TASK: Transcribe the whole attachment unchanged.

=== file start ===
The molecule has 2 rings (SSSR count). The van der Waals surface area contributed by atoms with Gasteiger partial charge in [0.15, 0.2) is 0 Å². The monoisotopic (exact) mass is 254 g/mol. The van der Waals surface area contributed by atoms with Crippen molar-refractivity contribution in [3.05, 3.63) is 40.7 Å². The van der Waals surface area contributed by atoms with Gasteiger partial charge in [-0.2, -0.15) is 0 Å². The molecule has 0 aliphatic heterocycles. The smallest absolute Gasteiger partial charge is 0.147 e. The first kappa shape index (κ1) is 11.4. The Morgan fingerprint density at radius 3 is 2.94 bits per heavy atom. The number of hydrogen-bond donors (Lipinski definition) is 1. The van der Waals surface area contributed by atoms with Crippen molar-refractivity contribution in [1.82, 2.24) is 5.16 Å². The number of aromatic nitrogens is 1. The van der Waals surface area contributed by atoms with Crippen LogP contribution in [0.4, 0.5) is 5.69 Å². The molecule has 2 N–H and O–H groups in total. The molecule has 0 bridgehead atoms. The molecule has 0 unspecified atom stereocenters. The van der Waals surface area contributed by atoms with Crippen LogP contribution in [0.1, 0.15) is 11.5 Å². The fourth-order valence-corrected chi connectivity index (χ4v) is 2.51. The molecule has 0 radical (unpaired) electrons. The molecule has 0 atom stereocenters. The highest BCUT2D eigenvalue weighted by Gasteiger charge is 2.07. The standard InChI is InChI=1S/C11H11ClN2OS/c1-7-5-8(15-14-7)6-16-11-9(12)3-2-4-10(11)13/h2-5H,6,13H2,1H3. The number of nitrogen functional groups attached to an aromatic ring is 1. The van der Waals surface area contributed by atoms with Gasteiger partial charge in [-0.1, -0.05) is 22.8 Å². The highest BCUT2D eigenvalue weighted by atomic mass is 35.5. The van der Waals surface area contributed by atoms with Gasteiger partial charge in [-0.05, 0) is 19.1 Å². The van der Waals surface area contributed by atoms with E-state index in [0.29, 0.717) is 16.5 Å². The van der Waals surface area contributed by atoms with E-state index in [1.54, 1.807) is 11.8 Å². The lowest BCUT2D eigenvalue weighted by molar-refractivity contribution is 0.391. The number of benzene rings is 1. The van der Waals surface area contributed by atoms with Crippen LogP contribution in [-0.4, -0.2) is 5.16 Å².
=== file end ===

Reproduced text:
The molecule has 2 rings (SSSR count). The van der Waals surface area contributed by atoms with Gasteiger partial charge in [0.15, 0.2) is 0 Å². The monoisotopic (exact) mass is 254 g/mol. The van der Waals surface area contributed by atoms with Crippen molar-refractivity contribution in [3.05, 3.63) is 40.7 Å². The van der Waals surface area contributed by atoms with Gasteiger partial charge in [-0.2, -0.15) is 0 Å². The molecule has 0 aliphatic heterocycles. The smallest absolute Gasteiger partial charge is 0.147 e. The first kappa shape index (κ1) is 11.4. The Morgan fingerprint density at radius 3 is 2.94 bits per heavy atom. The number of hydrogen-bond donors (Lipinski definition) is 1. The van der Waals surface area contributed by atoms with Crippen molar-refractivity contribution in [1.82, 2.24) is 5.16 Å². The number of aromatic nitrogens is 1. The van der Waals surface area contributed by atoms with Crippen LogP contribution in [0.4, 0.5) is 5.69 Å². The molecule has 2 N–H and O–H groups in total. The molecule has 0 bridgehead atoms. The molecule has 0 unspecified atom stereocenters. The van der Waals surface area contributed by atoms with Crippen LogP contribution in [0.1, 0.15) is 11.5 Å². The fourth-order valence-corrected chi connectivity index (χ4v) is 2.51. The molecule has 0 radical (unpaired) electrons. The molecule has 0 atom stereocenters. The highest BCUT2D eigenvalue weighted by Gasteiger charge is 2.07. The standard InChI is InChI=1S/C11H11ClN2OS/c1-7-5-8(15-14-7)6-16-11-9(12)3-2-4-10(11)13/h2-5H,6,13H2,1H3. The number of nitrogen functional groups attached to an aromatic ring is 1. The van der Waals surface area contributed by atoms with Gasteiger partial charge in [-0.1, -0.05) is 22.8 Å². The highest BCUT2D eigenvalue weighted by atomic mass is 35.5. The van der Waals surface area contributed by atoms with Gasteiger partial charge in [-0.05, 0) is 19.1 Å². The van der Waals surface area contributed by atoms with E-state index in [0.29, 0.717) is 16.5 Å². The van der Waals surface area contributed by atoms with E-state index in [1.54, 1.807) is 11.8 Å². The lowest BCUT2D eigenvalue weighted by molar-refractivity contribution is 0.391. The number of benzene rings is 1. The van der Waals surface area contributed by atoms with Crippen LogP contribution in [-0.4, -0.2) is 5.16 Å².